Armenia Azerbaijan Caucasus

Talking Points: War Crimes in the Karabakh

By | Rachel Brooks

December 12, 2020 

Image was obtained from local sources, fair use. This is an image of the Azerbaijani forces guard who was killed by Armenian forces.

This week, Amnesty International released a report on the war crimes of the Karabakh conflict that was accused of biasedly reporting only incidents that allegedly targeted Armenia. At the same time that videos surfaced of alleged war crimes against Armenian soldiers, footage emerged of alleged war crimes against Azerbaijani soldiers. All videos were exchanged over social networks such as Telegram. The Republic Underground News team is working to analyze these clips, to verify them, and to see what they reveal about the true status of war crimes in the Karabakh. 

The 2020 Karabakh conflict has exposed some nuances of the conflict. The western world’s humanitarian NGOs, such as Human Rights Watch and Amnesty International, continue to be accused of favoritism for the Armenian side of the conflict over the Karabakh region. The Karabakh region borders Armenia is legally and historically recognized as a region of Azerbaijan and is considered a crossroads of the Caucasus.

What was Amnesty’s stance? 

Amnesty released a report on December 10, 2020, that addressed the war crimes of “both Armenian and Azerbaijani” forces during the Karabakh conflict. The report began as follows: 

“Both Azerbaijani and Armenian forces committed war crimes during recent fighting in Nagorno-Karabakh, Amnesty International said, after verifying videos showing the decapitation of captives and the desecration of the corpses of opposing forces.

Amnesty International analyzed 22 videos that depict extrajudicial executions, the mistreatment of prisoners of war and other captives, and the desecration of the dead bodies of enemy soldiers.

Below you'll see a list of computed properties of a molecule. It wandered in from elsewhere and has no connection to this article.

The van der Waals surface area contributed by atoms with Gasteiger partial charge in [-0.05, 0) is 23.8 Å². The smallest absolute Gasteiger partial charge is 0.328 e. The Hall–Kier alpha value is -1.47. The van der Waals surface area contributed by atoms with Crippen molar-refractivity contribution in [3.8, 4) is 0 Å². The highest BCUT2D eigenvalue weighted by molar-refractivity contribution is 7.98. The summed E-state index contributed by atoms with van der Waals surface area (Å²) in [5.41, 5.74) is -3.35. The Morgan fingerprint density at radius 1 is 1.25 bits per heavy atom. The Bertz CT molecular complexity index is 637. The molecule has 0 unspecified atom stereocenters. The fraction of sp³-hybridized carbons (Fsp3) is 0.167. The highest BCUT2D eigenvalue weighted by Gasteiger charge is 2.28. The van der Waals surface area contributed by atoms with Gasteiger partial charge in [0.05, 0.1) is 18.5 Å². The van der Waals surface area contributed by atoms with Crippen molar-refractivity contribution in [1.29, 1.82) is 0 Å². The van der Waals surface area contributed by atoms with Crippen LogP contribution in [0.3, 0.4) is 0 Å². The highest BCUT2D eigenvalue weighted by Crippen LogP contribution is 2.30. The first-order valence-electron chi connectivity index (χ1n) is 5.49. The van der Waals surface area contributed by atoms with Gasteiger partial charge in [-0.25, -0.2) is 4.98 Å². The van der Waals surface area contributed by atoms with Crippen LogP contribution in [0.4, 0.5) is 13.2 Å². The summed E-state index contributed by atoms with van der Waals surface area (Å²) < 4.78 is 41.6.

Two videos show extrajudicial executions by decapitation by Azerbaijani military members, while another video shows the cutting of an Azerbaijani border guard’s throat that led to his death,” wrote Amnesty. 

The report then goes on to share screen captures of the alleged footage. 

Republic Underground News was able to obtain a copy of the video in which the Azerbaijani border guard’s throat was cut. We are analyzing it to verify it and for more information. The known facts of the situation portrayed in the video are as follows: 

The border guard’s name was Ismayil Irapov.

He was 18-years-old. 

He was with the Azerbaijani forces but was himself an ethnic Ingiloy, born in 2002 in the Aliabad village of Zaqatala. 

In the footage, Armenian soldiers laid him on his back, stuffed what appears to be a sock in his mouth, and pierced his throat with a knife, wiping the blood on his uniform jacket. 

The video was shared from the Telegram account of @kolorit-18, which had shared other such footage. 

The cameraman zoomed the camera in on the teenager’s face. From the footage, one can see his eyes go wide when he realizes what is about to happen, and then his face becomes motionless. 

One of the present soldiers is seen on film to kick Irapov in the face, at the moment after the knife exited his throat, and as he began to succumb to his fatal wound.  

Republic Underground News, out of respect for the family, has elected not to publicize the footage of the young guard’s death. Additional footage was obtained of Azerbaijani soldiers being mutilated by Armenian forces upon capture. Republic Underground News seeks to verify all the footage it obtains. 

The questions of western bias against Azerbaijani forces and citizens were inflamed by Amnesty’s report that focused more attention on the war crimes allegedly committed by Azerbaijani troops than by those allegedly committed by Armenian troops. This sparked a conversation about western biases in the region in general, which institutionally appear to favor Armenia. 

This week, Republic Underground interviewed Dr. Maxime Gauine, a French professor of history, to gauge his opinion of the French stance on Armenian rights. What he told us was surprising: 

France has had an “incoherent” foreign policy regarding Armenia and Azerbaijan. 

The deterioration of the relationship between France and Turkey influenced the French position toward Azerbaijan because Azerbaijani people are of predominantly Turkic ethnicity. 

The diplomatic situation is not as simple as “France chooses Armenia over Azerbaijan,’ 

The problem is that there is little direction in France’s Caucasus diplomacy and not favoritism. 

Get the full historical recap of the French policy in the South Caucasus, read Dr. Gauine’s interview. 

Also this week, local tipsters told us that they strongly believe the foreign diaspora of Armenia influence the conflict negatively. If left to settle their disputes on their own, without foreign intervention by people of the same ethnicities, Armenia and Azerbaijan, they said, could resolve their pattern of differences.